Reconnaissance of mixed organic and inorganic chemicals in private and public supply tapwaters at selected residential and workplace sites in the United States
Safe drinking water at the point-of-use (tapwater, TW) is a United States public health priority. Multiple lines of evidence were used to evaluate potential human health concerns of 482 organics and 19 inorganics in TW from 13 (7 public supply, 6 private well self-supply) home and 12 (public supply) workplace locations in 11 states. Only uranium (61.9 μg L–1, private well) exceeded a National Primary Drinking Water Regulation maximum contaminant level (MCL: 30 μg L–1). Lead was detected in 23 samples (MCL goal: zero). Seventy-five organics were detected at least once, with median detections of 5 and 17 compounds in self-supply and public supply samples, respectively (corresponding maxima: 12 and 29). Disinfection byproducts predominated in public supply samples, comprising 21% of all detected and 6 of the 10 most frequently detected. Chemicals designed to be bioactive (26 pesticides, 10 pharmaceuticals) comprised 48% of detected organics. Site-specific cumulative exposure–activity ratios (∑EAR) were calculated for the 36 detected organics with ToxCast data. Because these detections are fractional indicators of a largely uncharacterized contaminant space, ∑EAR in excess of 0.001 and 0.01 in 74 and 26% of public supply samples, respectively, provide an argument for prioritized assessment of cumulative effects to vulnerable populations from trace-level TW exposures.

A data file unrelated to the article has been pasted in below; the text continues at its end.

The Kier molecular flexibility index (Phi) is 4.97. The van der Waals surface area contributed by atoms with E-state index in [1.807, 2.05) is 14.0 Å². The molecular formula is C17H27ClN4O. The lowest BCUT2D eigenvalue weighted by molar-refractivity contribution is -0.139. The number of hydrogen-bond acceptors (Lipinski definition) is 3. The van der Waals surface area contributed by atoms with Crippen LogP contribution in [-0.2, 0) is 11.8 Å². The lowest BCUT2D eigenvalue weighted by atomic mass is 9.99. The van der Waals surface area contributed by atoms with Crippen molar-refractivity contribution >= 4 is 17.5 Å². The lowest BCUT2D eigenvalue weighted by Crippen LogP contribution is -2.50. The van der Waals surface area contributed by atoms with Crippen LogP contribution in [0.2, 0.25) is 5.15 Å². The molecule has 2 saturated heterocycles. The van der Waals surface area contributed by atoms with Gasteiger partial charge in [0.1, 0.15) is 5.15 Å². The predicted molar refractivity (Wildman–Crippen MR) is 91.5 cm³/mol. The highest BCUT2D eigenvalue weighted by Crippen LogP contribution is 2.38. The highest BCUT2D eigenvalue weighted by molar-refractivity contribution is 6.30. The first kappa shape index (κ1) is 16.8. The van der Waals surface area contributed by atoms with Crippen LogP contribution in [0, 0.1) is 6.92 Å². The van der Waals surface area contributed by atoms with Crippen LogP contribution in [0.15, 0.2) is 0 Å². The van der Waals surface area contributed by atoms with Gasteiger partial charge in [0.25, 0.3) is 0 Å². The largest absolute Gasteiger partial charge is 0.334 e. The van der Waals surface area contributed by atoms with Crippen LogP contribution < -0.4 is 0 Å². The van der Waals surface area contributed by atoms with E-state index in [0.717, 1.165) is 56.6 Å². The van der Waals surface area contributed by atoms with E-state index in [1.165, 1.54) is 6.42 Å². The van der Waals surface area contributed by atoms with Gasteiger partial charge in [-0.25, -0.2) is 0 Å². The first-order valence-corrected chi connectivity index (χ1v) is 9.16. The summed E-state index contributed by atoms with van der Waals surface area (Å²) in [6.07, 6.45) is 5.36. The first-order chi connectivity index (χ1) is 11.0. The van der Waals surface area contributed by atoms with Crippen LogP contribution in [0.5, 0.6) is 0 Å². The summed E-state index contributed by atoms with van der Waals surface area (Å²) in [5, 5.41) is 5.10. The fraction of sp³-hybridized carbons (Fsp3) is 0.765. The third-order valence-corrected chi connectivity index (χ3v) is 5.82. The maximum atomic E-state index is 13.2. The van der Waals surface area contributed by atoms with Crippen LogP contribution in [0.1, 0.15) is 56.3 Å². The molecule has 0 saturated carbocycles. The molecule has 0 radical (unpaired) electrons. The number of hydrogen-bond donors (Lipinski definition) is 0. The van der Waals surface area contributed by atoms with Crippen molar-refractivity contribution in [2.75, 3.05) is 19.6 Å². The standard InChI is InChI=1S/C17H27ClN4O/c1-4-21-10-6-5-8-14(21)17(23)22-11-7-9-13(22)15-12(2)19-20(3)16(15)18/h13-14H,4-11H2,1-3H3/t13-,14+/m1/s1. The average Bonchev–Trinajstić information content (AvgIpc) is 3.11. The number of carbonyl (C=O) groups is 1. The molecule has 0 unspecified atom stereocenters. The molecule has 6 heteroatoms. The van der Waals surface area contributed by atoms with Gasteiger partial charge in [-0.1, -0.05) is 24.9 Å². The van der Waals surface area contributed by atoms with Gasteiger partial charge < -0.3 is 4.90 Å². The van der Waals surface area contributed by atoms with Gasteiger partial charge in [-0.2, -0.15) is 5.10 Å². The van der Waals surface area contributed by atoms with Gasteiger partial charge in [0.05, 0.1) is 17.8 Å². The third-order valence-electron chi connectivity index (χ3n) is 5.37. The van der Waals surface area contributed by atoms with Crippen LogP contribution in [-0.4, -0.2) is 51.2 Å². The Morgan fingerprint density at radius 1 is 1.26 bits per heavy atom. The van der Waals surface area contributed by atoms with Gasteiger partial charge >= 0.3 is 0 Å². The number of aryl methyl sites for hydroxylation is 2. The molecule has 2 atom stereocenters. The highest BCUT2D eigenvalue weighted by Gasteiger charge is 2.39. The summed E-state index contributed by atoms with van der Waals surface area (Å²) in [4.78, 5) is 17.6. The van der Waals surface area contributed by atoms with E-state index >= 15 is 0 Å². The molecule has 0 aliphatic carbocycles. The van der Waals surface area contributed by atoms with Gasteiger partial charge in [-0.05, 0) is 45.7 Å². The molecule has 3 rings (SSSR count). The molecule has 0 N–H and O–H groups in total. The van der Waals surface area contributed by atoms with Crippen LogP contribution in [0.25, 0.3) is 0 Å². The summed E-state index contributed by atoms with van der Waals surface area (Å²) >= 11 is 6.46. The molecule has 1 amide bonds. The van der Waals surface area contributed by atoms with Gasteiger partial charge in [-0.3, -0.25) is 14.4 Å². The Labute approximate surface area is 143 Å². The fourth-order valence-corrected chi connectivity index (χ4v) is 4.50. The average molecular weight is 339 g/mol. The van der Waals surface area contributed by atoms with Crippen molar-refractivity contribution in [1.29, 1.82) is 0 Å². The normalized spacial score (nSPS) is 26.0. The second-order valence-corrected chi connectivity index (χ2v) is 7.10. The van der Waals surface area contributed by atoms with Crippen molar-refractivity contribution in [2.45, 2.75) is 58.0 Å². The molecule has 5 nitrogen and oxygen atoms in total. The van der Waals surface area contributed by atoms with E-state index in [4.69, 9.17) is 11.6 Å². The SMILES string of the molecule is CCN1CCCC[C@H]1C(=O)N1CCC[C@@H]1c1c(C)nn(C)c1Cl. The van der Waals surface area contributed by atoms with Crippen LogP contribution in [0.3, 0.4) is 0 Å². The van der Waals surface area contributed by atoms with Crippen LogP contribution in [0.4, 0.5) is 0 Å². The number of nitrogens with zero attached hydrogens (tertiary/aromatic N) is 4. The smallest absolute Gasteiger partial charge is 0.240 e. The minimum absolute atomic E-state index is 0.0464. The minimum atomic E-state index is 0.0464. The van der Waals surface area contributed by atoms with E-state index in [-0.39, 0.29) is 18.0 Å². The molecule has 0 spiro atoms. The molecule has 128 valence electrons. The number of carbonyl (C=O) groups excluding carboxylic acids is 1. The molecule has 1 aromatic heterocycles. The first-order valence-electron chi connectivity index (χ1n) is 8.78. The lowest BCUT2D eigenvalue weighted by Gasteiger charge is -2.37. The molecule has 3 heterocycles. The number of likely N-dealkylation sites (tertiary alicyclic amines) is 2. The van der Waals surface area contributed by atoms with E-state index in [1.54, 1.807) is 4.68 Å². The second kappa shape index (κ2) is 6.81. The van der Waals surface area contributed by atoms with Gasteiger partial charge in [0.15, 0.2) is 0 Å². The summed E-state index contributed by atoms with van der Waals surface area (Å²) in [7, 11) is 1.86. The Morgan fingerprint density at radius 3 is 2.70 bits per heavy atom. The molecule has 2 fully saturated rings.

Additional publication details
|Publication Subtype||Journal Article|
|Title||Reconnaissance of mixed organic and inorganic chemicals in private and public supply tapwaters at selected residential and workplace sites in the United States|
|Series title||Environmental Science & Technology|
|Contributing office(s)||Toxics Substances Hydrology Program|